This is a subject that used to be exclusively a concern of artists, inventors, authors, musicians, but today it’s a relevant issue for everyone of us. Why? Because digital has changed everything. Because knowledge and information is a non-rival good—no amount of consumption can diminish or limit its supply, and therefore any limit or restriction is a deliberate, artificial obstruction meant to keep others ignorant and disadvantaged. Because information should be freely available to anyone, anywhere, anytime. Because knowledge belongs to humanity. Because human success is built on the cooperative passing of knowledge from person to person, generation to generation. Because copying and distributing has been made easier than ever. The only thing we should pay for is the distribution; internet service, satellite/cable, retail outlet, shipping; or physical medium, print, disc, other recording material.
But this is only part of the issue. Copyright was put into place to protect the original creator(s), to insure he/she gets the credit and the economic rewards for his/her work. We’ve all heard the stories of authors, inventors, musicians who have been exploited by promoters, agents, corporations that took all or most of the profits off the top and passed little, or often nothing, on to the person(s) who actually did the work. We all know many examples of the head of an organization who sucks up all the recognition for the efforts of all the unknown, unnamed employees who are the real brains behind the creative work. We all have an innate sense of fairness, so when fairness is violated, when others are cheated, we feel it. All inequities hurt society. They make the world we live in less safe, less pleasant, less productive.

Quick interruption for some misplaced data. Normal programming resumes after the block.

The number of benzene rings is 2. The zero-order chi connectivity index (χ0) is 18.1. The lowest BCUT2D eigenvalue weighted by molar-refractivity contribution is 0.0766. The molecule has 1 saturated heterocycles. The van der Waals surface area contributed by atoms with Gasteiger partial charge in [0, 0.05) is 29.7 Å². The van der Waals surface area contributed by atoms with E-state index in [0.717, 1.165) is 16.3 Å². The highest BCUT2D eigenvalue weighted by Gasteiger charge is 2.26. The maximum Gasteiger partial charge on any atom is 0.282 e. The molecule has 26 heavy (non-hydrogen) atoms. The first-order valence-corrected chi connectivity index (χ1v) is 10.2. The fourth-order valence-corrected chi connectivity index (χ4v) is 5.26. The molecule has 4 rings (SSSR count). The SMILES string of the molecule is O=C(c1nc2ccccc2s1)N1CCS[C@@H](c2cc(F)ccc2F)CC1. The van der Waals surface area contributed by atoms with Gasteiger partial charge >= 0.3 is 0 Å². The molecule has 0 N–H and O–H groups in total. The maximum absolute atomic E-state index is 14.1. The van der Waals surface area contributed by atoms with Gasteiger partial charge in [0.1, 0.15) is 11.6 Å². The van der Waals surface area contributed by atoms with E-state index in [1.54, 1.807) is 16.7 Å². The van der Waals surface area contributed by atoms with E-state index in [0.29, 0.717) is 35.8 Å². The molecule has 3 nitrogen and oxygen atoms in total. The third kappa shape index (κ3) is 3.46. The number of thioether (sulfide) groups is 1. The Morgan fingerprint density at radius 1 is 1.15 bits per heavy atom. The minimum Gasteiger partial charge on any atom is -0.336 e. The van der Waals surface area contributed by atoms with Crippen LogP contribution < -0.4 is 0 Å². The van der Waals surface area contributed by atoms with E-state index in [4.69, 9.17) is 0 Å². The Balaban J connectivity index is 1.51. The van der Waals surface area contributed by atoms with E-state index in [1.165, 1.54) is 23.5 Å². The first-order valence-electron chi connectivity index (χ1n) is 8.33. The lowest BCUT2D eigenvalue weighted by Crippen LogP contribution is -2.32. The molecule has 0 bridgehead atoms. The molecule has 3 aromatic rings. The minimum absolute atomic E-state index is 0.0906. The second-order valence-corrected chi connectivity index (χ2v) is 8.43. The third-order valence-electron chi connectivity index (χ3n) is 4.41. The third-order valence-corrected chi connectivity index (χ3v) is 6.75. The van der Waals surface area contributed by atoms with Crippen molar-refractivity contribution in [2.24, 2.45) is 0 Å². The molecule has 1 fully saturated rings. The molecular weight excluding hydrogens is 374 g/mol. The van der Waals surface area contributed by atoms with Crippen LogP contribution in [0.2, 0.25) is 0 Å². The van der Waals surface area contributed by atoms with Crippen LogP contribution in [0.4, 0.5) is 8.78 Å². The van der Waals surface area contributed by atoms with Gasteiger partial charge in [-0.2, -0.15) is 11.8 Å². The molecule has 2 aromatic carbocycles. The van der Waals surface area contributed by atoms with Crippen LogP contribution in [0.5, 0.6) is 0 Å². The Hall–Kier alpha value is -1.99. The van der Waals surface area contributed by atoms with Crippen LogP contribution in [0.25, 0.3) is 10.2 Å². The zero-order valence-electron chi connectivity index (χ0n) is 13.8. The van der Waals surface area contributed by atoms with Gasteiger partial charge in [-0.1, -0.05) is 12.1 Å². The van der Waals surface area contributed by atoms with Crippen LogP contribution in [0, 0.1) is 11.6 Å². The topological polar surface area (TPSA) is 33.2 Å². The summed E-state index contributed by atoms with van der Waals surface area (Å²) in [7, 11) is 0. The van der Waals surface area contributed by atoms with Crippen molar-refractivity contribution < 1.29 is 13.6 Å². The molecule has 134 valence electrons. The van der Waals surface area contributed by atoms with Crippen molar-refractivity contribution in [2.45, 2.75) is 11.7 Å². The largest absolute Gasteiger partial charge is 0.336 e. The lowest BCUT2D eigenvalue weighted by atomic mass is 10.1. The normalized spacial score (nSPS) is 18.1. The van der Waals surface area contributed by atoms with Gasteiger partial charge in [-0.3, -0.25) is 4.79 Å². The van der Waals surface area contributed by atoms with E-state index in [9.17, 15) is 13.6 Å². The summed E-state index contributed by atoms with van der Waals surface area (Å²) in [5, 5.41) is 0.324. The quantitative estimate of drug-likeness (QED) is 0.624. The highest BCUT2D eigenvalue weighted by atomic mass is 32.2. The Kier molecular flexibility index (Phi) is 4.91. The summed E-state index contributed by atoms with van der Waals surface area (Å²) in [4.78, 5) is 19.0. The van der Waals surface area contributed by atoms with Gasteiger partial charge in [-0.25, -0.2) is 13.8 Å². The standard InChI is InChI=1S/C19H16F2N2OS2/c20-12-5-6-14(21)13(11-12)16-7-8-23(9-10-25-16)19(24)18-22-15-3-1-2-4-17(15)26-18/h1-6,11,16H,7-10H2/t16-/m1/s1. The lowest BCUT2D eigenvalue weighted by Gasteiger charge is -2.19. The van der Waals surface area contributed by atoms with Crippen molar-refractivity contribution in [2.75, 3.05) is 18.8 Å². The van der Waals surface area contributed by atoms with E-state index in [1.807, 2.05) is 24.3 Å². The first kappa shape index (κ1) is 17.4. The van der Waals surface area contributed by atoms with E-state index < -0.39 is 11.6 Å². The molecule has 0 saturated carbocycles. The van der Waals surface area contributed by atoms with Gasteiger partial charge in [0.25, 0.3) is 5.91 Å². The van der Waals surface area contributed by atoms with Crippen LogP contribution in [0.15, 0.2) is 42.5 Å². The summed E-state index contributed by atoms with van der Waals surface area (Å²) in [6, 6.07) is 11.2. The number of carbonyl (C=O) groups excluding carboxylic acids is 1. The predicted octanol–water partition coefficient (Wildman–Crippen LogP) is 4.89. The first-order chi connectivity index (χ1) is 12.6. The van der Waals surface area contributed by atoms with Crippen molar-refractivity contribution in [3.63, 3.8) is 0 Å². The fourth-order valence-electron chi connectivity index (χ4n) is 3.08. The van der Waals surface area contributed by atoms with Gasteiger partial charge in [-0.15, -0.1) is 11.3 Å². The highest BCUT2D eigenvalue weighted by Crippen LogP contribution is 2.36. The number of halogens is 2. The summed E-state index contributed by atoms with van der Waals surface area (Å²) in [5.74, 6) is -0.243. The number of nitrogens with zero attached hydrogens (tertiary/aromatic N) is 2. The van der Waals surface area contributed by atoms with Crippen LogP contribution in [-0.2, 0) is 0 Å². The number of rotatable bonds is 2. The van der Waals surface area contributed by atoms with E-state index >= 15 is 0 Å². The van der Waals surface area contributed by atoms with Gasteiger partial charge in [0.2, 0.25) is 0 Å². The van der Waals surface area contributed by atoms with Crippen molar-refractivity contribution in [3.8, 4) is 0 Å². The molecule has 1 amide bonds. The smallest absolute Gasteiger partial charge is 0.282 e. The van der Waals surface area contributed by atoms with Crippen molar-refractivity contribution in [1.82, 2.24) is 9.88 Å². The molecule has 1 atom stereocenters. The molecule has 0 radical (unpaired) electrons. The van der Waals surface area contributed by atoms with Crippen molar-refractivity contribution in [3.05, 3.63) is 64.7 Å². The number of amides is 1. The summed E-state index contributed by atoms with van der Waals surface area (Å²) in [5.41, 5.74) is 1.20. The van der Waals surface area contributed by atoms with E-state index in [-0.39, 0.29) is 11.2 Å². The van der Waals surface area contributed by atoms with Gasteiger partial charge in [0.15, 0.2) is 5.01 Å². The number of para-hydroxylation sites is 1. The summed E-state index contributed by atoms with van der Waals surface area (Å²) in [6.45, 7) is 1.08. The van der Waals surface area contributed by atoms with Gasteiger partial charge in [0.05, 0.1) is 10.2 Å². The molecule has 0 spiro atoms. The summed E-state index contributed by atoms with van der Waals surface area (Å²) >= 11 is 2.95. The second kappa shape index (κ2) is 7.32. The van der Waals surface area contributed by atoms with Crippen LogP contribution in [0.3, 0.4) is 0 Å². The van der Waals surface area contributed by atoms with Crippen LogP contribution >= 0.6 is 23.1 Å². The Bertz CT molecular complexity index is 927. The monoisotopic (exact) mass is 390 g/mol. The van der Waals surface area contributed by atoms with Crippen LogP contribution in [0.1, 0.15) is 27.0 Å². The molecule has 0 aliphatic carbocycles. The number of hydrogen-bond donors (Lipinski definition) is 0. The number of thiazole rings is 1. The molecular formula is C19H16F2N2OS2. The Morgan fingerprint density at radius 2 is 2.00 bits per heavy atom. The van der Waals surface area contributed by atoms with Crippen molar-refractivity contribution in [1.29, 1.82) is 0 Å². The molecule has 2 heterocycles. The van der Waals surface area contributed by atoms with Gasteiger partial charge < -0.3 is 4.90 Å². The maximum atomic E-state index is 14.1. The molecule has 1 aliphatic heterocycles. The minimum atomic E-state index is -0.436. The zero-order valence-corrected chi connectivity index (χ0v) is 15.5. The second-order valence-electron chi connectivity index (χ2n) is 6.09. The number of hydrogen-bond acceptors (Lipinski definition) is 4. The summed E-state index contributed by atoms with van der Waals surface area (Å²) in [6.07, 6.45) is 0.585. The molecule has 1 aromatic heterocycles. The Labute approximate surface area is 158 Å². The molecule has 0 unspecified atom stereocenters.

Who has the right to own the copyrights to products and information? For how long? Should the rights be sellable, transferable, inheritable? Should others, who had no role in the creation, be able to own the rights? Who are the creators of something, such as a recording or movie or a workshop/laboratory product, that takes a long list of individuals to produce? How do you measure the contributions of multiple contributors? Who loses when copyrights are violated, sold, extended? When a unique, one-of-a-kind work of art is sold, who owns the copyright, the artist or the buyer? What does it mean to own the original, or something that cannot be exactly copied? In that case, what constitutes a copy? Is a photograph of a painting a copy? What should or shouldn’t be copyrightable?
To complicate matters, we are talking about three distinct categories.
A) Things produced in quantities of one : unique, original works of art.
B) Things produced in multiple identical copies : recordings, books, apps.
C) Things intangible : knowledge, ideas, data.
Each are different in nature. Can each be treated the same in practice?
There are more questions and more considerations to take into account. Some of them are brought up for discussion in a new series about copyrights. Take a look—think about it : [Copy-me]